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fig3: Expanded Arx nuclear inclusions are ubiquitinated. (a and b) COS cells expressing ArxE aggregate ArxE into nuclear inclusions (a). These nuclear inclusions stain positively for ubiquitin (b). (c and d) In contrast, cells expressing wild-type Arx do not form nuclear inclusions (c), nor do they show nuclear ubiquitin staining (d). Bar, 10 μm.

Mentions: Untransfected COS cells and those expressing wild-type Arx (Fig. 3 c) show faint ubiquitin staining primarily in the cytoplasm (Fig. 3 d and not depicted). The nuclei of these control cells are generally devoid of ubiquitin reactivity, but occasionally have one or two punctate areas of faint ubiquitin staining that are always located centrally (Fig. 3 d). In contrast, COS cells transfected with ArxE constructs have strong immunoreactivity to ubiquitin at the periphery of the nucleus corresponding to the nuclear inclusions (Fig. 3, a and b). Interestingly, despite ArxE expression throughout the nucleus in cells that do not form inclusions, we only detected ubiquitination when nuclear inclusions form.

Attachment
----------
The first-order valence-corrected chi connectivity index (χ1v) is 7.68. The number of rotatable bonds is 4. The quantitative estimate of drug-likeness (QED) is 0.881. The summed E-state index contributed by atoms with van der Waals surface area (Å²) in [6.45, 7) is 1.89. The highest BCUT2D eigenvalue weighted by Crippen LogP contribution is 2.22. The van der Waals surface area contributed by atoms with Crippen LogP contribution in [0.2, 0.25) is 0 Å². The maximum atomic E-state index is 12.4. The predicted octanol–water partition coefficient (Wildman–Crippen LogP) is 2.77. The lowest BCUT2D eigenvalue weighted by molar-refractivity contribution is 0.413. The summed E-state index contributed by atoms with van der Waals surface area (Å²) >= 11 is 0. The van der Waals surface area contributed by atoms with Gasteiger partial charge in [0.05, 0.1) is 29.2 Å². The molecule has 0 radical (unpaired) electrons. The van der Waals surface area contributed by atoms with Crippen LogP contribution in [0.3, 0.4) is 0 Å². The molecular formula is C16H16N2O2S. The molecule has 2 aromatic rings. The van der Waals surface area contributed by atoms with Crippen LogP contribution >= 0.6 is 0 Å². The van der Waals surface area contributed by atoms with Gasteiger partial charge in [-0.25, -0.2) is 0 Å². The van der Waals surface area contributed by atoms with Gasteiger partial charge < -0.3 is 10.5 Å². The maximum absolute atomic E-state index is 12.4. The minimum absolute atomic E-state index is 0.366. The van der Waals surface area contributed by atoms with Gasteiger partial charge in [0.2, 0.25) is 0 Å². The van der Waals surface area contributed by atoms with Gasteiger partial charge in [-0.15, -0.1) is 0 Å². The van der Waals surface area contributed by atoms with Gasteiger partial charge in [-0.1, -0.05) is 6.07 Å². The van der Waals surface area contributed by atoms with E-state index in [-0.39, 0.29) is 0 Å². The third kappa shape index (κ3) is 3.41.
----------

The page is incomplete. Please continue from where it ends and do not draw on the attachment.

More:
A polyalanine tract expansion in Arx forms intranuclear inclusions and results in increased cell death.

Nasrallah IM, Minarcik JC, Golden JA - J. Cell Biol. (2004)

Expanded Arx nuclear inclusions are ubiquitinated. (a and b) COS cells expressing ArxE aggregate ArxE into nuclear inclusions (a). These nuclear inclusions stain positively for ubiquitin (b). (c and d) In contrast, cells expressing wild-type Arx do not form nuclear inclusions (c), nor do they show nuclear ubiquitin staining (d). Bar, 10 μm.
© Copyright Policy
Related In: Results  -  Collection

Show All Figures
getmorefigures.php?uid=PMC2172475&req=5

fig3: Expanded Arx nuclear inclusions are ubiquitinated. (a and b) COS cells expressing ArxE aggregate ArxE into nuclear inclusions (a). These nuclear inclusions stain positively for ubiquitin (b). (c and d) In contrast, cells expressing wild-type Arx do not form nuclear inclusions (c), nor do they show nuclear ubiquitin staining (d). Bar, 10 μm.